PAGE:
Tomlinson Lake Hike To Freedom

"North Americas Northernmost Route of the Underground Railroad"

Codes & Quilts

Secrecy was important in order to keep “Passengers” on the Underground Railroad safe. Certain objects were used as a form of code to communicate. It was quite common for owners of safe houses to use quilts and quilt patterns to communicate with those seeking a safe place to hide or to get supplies.
The quilt in the background is a genuine 1800's quilt with the Drunkard's Path pattern. It would have been displayed to warn 'Passengers' to take a wandering path to evade capture.
​An example of an1800's quilt with the Bear's Paws pattern. Here Passengers were encouraged to take a mountian path out of site, then follow an anamal's path to find food and supplies.

Crossroads

Monkey Wrench

Cleveland, Ohio is referred to here,  as it was a crossroad for multiple routes of the Underground Railroad.
A signal to gather supplies for travel,

Flying Geese

Log Cabin

The trek north to Canada would take more supplies than one could carry at once.  This pattern indicates a chance to gather more supplies.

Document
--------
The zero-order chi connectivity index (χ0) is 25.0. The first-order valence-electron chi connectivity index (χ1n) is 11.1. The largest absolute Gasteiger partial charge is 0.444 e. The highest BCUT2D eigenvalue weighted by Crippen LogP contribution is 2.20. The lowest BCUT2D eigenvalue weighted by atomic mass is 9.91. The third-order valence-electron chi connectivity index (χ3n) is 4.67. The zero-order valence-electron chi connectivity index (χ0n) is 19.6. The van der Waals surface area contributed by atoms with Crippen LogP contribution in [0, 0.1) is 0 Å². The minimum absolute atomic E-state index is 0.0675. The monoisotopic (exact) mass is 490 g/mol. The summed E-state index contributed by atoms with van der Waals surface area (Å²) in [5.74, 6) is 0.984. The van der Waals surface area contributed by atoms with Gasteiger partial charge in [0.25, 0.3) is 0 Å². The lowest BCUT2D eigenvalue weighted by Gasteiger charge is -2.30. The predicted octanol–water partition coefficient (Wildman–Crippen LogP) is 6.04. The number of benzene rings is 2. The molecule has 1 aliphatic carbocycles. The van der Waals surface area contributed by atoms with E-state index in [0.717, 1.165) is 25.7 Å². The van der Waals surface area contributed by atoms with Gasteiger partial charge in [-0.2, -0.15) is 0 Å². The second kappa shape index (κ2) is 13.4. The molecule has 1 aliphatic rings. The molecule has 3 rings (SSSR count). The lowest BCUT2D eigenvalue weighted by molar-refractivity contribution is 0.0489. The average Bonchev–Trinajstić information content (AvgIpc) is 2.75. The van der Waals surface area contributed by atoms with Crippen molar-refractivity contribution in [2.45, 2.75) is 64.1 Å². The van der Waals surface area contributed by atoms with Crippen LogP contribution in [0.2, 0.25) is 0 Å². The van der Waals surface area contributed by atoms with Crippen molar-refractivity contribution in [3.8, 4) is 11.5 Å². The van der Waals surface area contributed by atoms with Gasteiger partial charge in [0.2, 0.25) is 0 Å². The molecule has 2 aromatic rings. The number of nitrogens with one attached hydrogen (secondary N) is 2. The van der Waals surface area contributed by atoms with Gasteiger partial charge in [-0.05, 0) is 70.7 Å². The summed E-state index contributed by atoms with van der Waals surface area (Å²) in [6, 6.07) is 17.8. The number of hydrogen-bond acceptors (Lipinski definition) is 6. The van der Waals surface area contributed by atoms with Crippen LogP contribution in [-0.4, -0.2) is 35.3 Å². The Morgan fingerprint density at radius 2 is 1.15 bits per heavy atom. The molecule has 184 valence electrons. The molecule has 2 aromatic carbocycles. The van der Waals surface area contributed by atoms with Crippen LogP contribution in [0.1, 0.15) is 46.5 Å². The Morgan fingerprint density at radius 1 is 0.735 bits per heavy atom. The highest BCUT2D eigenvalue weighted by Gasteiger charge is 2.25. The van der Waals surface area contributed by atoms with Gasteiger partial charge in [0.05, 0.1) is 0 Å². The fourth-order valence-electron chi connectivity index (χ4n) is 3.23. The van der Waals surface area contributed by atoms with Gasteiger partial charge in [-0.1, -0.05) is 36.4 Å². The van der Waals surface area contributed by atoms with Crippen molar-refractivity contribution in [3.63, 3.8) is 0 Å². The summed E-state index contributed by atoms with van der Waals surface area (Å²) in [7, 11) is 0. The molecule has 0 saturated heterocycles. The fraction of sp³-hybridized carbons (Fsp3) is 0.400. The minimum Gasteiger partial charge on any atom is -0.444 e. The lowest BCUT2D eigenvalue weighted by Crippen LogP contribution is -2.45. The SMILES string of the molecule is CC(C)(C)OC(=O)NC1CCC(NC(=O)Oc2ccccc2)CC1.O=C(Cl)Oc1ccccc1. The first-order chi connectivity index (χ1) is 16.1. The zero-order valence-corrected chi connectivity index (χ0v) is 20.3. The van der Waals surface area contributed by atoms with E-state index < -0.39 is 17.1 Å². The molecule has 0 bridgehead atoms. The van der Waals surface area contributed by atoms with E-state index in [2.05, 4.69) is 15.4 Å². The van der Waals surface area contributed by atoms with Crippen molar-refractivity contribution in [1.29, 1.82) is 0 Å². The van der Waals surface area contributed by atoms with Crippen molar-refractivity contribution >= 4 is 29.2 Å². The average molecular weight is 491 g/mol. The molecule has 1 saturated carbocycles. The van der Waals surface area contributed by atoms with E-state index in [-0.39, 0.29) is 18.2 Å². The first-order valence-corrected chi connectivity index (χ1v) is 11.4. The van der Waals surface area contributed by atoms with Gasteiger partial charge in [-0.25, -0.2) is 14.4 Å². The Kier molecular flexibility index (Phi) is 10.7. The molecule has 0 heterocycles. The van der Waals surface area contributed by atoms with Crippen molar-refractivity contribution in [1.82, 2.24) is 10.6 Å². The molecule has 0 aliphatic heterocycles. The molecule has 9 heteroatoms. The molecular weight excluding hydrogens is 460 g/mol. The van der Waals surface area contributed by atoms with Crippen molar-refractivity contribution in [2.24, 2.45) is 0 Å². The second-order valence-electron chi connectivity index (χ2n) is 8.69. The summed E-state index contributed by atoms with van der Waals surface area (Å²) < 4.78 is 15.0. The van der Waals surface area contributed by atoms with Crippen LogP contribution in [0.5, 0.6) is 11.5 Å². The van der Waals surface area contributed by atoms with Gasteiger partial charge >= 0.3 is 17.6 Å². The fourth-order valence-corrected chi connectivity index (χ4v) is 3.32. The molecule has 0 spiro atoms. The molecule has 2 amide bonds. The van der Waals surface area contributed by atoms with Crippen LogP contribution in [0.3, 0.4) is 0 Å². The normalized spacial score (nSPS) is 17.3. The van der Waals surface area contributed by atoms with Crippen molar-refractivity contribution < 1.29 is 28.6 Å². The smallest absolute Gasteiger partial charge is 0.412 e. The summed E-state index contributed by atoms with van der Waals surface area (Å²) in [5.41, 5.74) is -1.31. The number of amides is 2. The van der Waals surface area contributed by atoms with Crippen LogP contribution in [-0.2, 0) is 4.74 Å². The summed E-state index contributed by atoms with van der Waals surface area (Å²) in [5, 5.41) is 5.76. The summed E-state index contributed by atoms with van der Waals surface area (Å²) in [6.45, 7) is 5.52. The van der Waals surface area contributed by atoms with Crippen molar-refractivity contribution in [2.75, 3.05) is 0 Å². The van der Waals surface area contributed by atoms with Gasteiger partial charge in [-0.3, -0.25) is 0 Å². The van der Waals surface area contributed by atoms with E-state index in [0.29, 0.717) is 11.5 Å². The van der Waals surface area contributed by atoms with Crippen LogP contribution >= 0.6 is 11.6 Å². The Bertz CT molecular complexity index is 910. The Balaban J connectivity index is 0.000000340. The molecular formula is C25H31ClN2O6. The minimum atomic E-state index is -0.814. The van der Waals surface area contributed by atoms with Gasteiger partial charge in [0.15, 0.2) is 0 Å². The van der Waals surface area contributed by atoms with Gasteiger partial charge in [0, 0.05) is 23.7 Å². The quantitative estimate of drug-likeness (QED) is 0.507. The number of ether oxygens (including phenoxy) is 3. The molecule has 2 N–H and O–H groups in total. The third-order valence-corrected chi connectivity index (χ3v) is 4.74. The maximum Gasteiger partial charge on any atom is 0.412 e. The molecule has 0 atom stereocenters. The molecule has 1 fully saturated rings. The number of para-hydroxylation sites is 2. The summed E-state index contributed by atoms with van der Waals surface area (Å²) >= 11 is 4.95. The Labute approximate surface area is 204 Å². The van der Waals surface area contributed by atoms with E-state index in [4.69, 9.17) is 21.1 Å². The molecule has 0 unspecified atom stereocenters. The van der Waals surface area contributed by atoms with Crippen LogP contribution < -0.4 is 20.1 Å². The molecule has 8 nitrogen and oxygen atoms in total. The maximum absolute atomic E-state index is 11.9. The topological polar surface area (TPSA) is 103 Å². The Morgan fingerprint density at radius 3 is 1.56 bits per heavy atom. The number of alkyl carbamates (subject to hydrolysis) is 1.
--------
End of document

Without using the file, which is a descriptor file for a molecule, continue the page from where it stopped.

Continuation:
Along the route, information was very valuable, but speaking to the wrong person was dangerous.  This symbol indicated someone who was safe to speak to.

Shoe Fly

Tumbling Blocks

Used to indicate a guide was nearby
Your escape is soon.  Box up your belongings now!

Wagon Wheel

North Star

Where wagons could be used, Passengers required different supplies or tools than other means of travel.
North was the direction of the Railroad.  This was a reminder to follow the North Star, part of the Little Dipper constalation.

Bow Ties

Disguises were a big part of the journey.  Especially for escaping slaves trying to travel descretly in the Free States, they would need a change of clothes.